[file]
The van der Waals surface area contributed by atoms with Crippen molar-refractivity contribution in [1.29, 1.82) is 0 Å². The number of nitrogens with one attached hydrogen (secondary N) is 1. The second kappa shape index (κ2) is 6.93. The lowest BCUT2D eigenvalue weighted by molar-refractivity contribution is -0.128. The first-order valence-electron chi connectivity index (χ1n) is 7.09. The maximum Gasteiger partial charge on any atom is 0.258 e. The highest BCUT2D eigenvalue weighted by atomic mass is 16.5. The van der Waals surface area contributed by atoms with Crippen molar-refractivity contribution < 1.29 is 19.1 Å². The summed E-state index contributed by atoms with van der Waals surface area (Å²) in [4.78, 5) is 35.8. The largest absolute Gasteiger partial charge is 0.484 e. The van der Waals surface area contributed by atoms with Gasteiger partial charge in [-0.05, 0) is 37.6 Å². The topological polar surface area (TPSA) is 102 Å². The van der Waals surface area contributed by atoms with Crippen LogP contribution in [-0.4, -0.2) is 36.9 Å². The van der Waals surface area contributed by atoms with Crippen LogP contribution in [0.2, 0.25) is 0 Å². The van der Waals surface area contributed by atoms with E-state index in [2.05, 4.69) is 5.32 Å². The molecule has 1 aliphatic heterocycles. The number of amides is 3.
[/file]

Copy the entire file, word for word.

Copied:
The van der Waals surface area contributed by atoms with Crippen molar-refractivity contribution in [1.29, 1.82) is 0 Å². The number of nitrogens with one attached hydrogen (secondary N) is 1. The second kappa shape index (κ2) is 6.93. The lowest BCUT2D eigenvalue weighted by molar-refractivity contribution is -0.128. The first-order valence-electron chi connectivity index (χ1n) is 7.09. The maximum Gasteiger partial charge on any atom is 0.258 e. The highest BCUT2D eigenvalue weighted by atomic mass is 16.5. The van der Waals surface area contributed by atoms with Crippen molar-refractivity contribution < 1.29 is 19.1 Å². The summed E-state index contributed by atoms with van der Waals surface area (Å²) in [4.78, 5) is 35.8. The largest absolute Gasteiger partial charge is 0.484 e. The van der Waals surface area contributed by atoms with Gasteiger partial charge in [-0.05, 0) is 37.6 Å². The topological polar surface area (TPSA) is 102 Å². The van der Waals surface area contributed by atoms with Crippen LogP contribution in [-0.4, -0.2) is 36.9 Å². The van der Waals surface area contributed by atoms with Crippen LogP contribution in [0.2, 0.25) is 0 Å². The van der Waals surface area contributed by atoms with E-state index in [2.05, 4.69) is 5.32 Å². The molecule has 1 aliphatic heterocycles. The number of amides is 3.